We’ve all been guilty of hoarding food well, not hoarding exactly but overbuying it. But I get it; it is really hard to resist and not buy some items on sale, especially before and after the holiday season. All those goodies almost half a price will make you buy more than you need.
The worst part is when you come home and realize you won’t be able to consume it before the expiration date. What then? Well, luckily, most foods are freezer-friendly, especially the ones that tend to go bad quickly, such as veggies and meats.
Freezing them will prevent wasting, but still, frozen food can’t last forever, and it has its expiration date. That means it is really important to know how long each different food can sit in your freezer without turning into a potential hazard for your health. So I am sure that frozen meat you have in your freezer for months now does not sound like the best dinner choice after all, am I right?
Anyhow the point is that last week I decided to thoroughly clean out the freezer and get rid of everything that was suspicious. Guess what I found? A turkey, sitting there from after last Thanksgiving Day. I was about to throw it out when I realized I do not know the answer to the following question – how long can you keep a frozen turkey?
Freezing is a safe process since it preserves food for an extended period by preventing the growth of microorganisms that cause both food spoilage and foodborne illness. As I said, every ingredient has its own expiration date even after frozen, and we are here to talk about the turkey.
First, before you buy the turkey, please make sure the package is tightly sealed, if you do not do that and you notice a loss fit on the packaging when you come home I would recommend getting rid of it since you can’t be sure how long the meat was improperly stored.
The next step is to decide how you will freeze your turkey – whole or in parts. The whole turkey always goes into the freezer in the original packaging. If it is properly stored on the temperature at or below 0°F, you can keep it in there for at least 12 months.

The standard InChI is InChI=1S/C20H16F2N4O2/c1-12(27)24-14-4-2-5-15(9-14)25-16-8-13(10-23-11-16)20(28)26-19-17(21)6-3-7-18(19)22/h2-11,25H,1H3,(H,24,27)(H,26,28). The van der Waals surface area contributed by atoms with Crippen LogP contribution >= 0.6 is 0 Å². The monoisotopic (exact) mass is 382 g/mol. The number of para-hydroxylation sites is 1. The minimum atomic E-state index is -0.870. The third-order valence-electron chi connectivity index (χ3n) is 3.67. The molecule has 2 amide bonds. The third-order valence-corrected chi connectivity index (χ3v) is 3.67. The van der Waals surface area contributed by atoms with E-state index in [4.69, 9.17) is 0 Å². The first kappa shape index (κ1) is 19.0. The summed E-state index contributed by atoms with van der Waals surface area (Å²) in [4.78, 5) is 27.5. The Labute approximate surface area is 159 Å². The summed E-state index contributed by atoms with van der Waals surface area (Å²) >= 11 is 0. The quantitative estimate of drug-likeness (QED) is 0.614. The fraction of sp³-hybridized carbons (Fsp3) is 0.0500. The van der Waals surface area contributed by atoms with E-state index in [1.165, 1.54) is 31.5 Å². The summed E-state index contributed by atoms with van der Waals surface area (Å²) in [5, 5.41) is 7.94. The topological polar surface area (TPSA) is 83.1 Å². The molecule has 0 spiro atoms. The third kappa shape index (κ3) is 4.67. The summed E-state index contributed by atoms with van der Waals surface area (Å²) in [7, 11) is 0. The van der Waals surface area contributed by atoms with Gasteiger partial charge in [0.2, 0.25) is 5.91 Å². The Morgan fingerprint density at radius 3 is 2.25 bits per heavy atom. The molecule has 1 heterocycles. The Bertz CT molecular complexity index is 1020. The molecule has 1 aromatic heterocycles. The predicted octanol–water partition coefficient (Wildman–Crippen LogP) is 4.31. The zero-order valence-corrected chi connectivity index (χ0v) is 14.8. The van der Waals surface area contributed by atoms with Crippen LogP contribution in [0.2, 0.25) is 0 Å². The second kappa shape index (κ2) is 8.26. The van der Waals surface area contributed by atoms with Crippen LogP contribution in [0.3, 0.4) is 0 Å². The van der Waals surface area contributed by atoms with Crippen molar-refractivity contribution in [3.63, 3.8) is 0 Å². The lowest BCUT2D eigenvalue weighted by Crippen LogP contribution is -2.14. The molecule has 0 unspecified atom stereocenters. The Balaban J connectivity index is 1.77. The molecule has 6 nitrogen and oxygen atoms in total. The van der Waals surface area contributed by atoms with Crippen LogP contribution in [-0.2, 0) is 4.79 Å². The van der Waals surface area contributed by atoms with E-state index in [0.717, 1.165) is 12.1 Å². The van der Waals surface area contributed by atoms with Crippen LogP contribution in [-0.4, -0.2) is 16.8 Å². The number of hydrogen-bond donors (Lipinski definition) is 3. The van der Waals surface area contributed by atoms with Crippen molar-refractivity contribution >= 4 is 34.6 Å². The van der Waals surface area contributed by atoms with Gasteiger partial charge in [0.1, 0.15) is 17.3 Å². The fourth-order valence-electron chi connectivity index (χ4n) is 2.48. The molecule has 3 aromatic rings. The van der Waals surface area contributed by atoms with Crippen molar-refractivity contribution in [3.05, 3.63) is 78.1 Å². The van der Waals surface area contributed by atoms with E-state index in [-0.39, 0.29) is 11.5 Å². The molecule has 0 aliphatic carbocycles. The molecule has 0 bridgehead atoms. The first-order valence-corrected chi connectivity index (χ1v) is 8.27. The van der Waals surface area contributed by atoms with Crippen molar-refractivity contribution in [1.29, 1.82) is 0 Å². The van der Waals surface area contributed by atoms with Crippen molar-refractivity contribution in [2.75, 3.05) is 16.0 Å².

If you decide to freeze it in parts, follow the next procedure. Cut the turkey on the cutting board that you use for poultry and raw meats to avoid cross-contamination. Wrap each part with the plastic foil and put them in the freezer bags with labeled dates on them. Turkey parts can be kept in the freezer for about nine months on the temperature at or below 0°F.
If the temperatures are lower than recommended, you can prolong the freezer life for several months, but you must be aware that this will impact the flavor and texture of your meat.
There are three different ways to thaw the frozen turkey or any other piece of frozen meat. You will choose the method according to how much time you have. First is in the freezer, second to thaw it in the microwave, and last is to thaw it in the container filled with cold water.
In The Fridge
The safest and at the same time, the longest way to thaw the turkey is in the refrigerator. Remember, it will take approximately one day per four pounds of turkey to completely defrost. It is way better to let your turkey defrost in a controlled environment like a fridge where the temperature does not go above 140°F. This will prevent the multiplying of the bacteria and keep your food safe.
Do not remove the original packaging, and it is a must to put your turkey on some deep baking tray that will be able to collect all the juices that may come out.
Place it in the coldest part of your fridge or if you have the spare fridge that is not open often. When the turkey is thawed completely, you can keep it in the fridge for an additional two days until you are ready to cook it. Before placing it in the oven, make sure you pat it dry good with the towel.